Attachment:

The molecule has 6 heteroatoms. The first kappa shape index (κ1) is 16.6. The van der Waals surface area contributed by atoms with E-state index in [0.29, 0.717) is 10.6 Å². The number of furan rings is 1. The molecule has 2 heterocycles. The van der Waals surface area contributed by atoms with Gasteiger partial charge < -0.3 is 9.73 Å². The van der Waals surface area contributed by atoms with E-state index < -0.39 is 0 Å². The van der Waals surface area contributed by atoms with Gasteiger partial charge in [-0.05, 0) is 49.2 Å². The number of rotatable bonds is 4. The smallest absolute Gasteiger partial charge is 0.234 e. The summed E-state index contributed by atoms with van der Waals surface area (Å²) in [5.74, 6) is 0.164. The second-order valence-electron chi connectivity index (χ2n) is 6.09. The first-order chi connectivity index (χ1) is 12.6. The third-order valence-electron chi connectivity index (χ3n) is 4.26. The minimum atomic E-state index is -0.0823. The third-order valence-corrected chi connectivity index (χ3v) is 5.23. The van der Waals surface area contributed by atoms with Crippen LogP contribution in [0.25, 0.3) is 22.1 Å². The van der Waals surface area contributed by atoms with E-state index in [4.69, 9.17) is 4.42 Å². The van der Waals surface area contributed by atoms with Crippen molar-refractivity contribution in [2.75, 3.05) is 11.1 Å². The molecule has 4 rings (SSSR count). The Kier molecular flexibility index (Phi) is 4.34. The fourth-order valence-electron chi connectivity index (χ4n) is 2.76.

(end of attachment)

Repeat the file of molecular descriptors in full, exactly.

The molecule has 6 heteroatoms. The first kappa shape index (κ1) is 16.6. The van der Waals surface area contributed by atoms with E-state index in [0.29, 0.717) is 10.6 Å². The number of furan rings is 1. The molecule has 2 heterocycles. The van der Waals surface area contributed by atoms with Gasteiger partial charge < -0.3 is 9.73 Å². The van der Waals surface area contributed by atoms with E-state index < -0.39 is 0 Å². The van der Waals surface area contributed by atoms with Gasteiger partial charge in [-0.05, 0) is 49.2 Å². The number of rotatable bonds is 4. The smallest absolute Gasteiger partial charge is 0.234 e. The summed E-state index contributed by atoms with van der Waals surface area (Å²) in [5.74, 6) is 0.164. The second-order valence-electron chi connectivity index (χ2n) is 6.09. The first-order chi connectivity index (χ1) is 12.6. The third-order valence-electron chi connectivity index (χ3n) is 4.26. The minimum atomic E-state index is -0.0823. The third-order valence-corrected chi connectivity index (χ3v) is 5.23. The van der Waals surface area contributed by atoms with Crippen LogP contribution in [0.25, 0.3) is 22.1 Å². The van der Waals surface area contributed by atoms with E-state index in [4.69, 9.17) is 4.42 Å². The van der Waals surface area contributed by atoms with Crippen molar-refractivity contribution in [2.75, 3.05) is 11.1 Å². The molecule has 4 rings (SSSR count). The Kier molecular flexibility index (Phi) is 4.34. The fourth-order valence-electron chi connectivity index (χ4n) is 2.76.